There are special protections under the Trafficking Victims Protection Reauthorization Act of 2008 that apply to unaccompanied children. After all, young people may lack the ability to advocate for themselves in the way that an adult might. KIND helps provide representation to between 50 and 60 percent of those young people — but Young fears that the percentage will drop now that the pool of unaccompanied children is being deliberately expanded.

“It has very serious consequences for the underlying case,” she said. “Because now you have a child — and this is being done with infants, even, babies — now you have a child with a much more challenging case detached from the parent. Very often they’re not being allowed to even communicate and in some cases the parent’s being deported and the child’s being left behind.”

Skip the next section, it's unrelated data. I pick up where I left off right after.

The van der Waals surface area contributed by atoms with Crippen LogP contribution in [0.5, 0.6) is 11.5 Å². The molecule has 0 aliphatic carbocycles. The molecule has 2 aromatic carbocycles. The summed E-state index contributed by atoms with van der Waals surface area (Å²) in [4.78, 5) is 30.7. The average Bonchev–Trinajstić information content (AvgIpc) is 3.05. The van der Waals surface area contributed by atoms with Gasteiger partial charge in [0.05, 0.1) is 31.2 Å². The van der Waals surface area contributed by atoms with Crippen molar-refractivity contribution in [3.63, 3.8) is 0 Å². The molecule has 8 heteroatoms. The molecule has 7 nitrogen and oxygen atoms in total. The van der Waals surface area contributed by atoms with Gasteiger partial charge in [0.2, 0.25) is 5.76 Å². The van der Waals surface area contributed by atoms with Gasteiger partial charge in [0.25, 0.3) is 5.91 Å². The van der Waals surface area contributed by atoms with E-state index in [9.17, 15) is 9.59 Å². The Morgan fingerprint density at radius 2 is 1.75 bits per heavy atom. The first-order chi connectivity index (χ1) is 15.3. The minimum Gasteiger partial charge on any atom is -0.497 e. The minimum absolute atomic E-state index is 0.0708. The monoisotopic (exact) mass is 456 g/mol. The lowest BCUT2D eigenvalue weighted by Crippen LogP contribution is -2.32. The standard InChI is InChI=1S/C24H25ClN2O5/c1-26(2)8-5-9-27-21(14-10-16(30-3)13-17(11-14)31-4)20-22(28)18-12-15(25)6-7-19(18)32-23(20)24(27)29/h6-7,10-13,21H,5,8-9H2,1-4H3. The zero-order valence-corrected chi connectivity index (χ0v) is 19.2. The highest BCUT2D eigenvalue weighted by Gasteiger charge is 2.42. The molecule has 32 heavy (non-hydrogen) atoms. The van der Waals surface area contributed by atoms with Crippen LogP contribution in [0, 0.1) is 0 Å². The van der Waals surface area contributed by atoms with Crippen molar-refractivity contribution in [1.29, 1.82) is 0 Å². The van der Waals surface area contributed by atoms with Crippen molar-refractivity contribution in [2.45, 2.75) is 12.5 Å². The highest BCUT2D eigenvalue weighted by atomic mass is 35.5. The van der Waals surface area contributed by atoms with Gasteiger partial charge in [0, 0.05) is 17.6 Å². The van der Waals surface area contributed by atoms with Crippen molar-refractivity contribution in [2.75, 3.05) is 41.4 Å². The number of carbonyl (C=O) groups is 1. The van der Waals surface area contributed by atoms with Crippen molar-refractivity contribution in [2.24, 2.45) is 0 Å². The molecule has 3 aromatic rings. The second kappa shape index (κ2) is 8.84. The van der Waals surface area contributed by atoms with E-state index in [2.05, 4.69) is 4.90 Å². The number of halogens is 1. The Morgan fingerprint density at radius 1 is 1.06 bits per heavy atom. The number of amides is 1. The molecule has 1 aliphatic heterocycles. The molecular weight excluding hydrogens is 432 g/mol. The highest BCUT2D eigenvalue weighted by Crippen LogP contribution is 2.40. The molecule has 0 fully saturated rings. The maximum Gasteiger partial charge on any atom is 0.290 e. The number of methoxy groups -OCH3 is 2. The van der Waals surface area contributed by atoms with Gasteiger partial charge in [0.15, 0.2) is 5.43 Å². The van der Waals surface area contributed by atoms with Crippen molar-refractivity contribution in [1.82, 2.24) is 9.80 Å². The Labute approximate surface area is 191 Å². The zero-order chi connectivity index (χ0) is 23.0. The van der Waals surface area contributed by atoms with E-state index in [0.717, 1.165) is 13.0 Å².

When the child is meeting with an attorney or appearing before a judge, their ability to explain why they are there and the reasons they might be seeking refuge are limited. There’s a parent who could potentially answer those questions — but that parent was moved by the Department of Homeland Security to another facility. The child, detained by the Office of Refugee Resettlement, has likely had no contact with his or her parent.